Problems with Pasolini

From The Soho News (June 4, 1980). -– J.R.

 

Porcile (Pigpen)

A Film by Pier Paolo Pasolini

Bleecker Street Cinema, June 6

 

Salò

A Film by Pier Paolo Pasolini

Based on the 120 Days of Sodom

By the Marquis de Sade

Bleecker Street Cinema, June 11 and 12

 

 

“The problem with Pasolini,” a friend observed to me succinctly many years ago, “is that he wants to be fucked by Jesus and Marx at the same time.” A “pre-industrial,” populist poet and novelist from northern Italy whose relation to the Catholic Church and the Italian Communist Party were as passionately idiosyncratic as the homoeroticism of his films, Pasolini remains, nearly five years after his brutal murder, an indigestible provocateur in relation to our culture – someone who can be neither entirely absorbed nor totally rejected, but lingers like a troubling, irritating sore.

The recent and very belated release of his version of The Canterbury Tales (1972), the second part of his “trilogy of life” after The Decameron (1971), offers spectators a chance to catch more farting jokes than can probably found in Blazing Saddles. His vastly superior version of The Arabian Nights (1974), which rounds off the trilogy –- probably the most sustained flirtation with paganism to be found in his work –- has yet to reach these provincial shores.Read more »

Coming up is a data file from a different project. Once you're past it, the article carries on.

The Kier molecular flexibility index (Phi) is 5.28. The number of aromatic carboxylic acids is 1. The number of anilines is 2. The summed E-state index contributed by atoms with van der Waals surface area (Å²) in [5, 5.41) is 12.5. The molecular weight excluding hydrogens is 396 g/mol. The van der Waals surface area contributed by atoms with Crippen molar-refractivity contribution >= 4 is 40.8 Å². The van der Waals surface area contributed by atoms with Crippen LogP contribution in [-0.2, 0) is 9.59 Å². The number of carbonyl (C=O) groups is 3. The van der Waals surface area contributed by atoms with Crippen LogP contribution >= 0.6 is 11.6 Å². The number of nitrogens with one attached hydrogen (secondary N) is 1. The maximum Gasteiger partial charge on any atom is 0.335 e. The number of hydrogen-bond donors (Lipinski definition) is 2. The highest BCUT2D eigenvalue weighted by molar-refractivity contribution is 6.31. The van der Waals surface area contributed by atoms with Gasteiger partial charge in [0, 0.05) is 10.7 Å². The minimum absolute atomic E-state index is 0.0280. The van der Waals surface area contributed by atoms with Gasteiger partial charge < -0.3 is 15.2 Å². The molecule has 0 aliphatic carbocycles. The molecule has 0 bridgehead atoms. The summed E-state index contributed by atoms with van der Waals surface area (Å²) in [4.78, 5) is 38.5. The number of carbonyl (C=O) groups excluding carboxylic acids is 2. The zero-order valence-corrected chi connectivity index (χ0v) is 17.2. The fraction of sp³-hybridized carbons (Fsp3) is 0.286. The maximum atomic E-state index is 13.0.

The Humanity of the Defeated: GERMANY YEAR ZERO

Written in September 2009 for a Criterion’s DVD box set devoted to Roberto Rossellini’s War trilogy, released a few months later. — J.R.

Unlike the more aesthetically and intellectually conceived French New Wave, Italian neorealism was above all an ethical initiative — a way of saying that people were important, occasioned by a war that made many of them voiceless, faceless, and nameless victims. But this was, of course, a conviction that carried plenty of aesthetic and intellectual, as well as spiritual, consequences, including some that we’re still mulling over today.

Deliberately or not, Germany Year Zero concludes Roberto Rossellini’s War Trilogy by posing a kind of philosophical conundrum, a fact already signaled by its title, which he borrowed, with permission, from a book by French sociologist Edgar Morin. It was a title that stumped even Joseph Burstyn and Arthur Mayer, the American producers of Rome Open City and Paisan, and the fact that Rossellini, characteristically trusting his instincts, refused to say what he meant by it eventually encouraged them to back out of the project, which was largely financed by the French government.… Read more »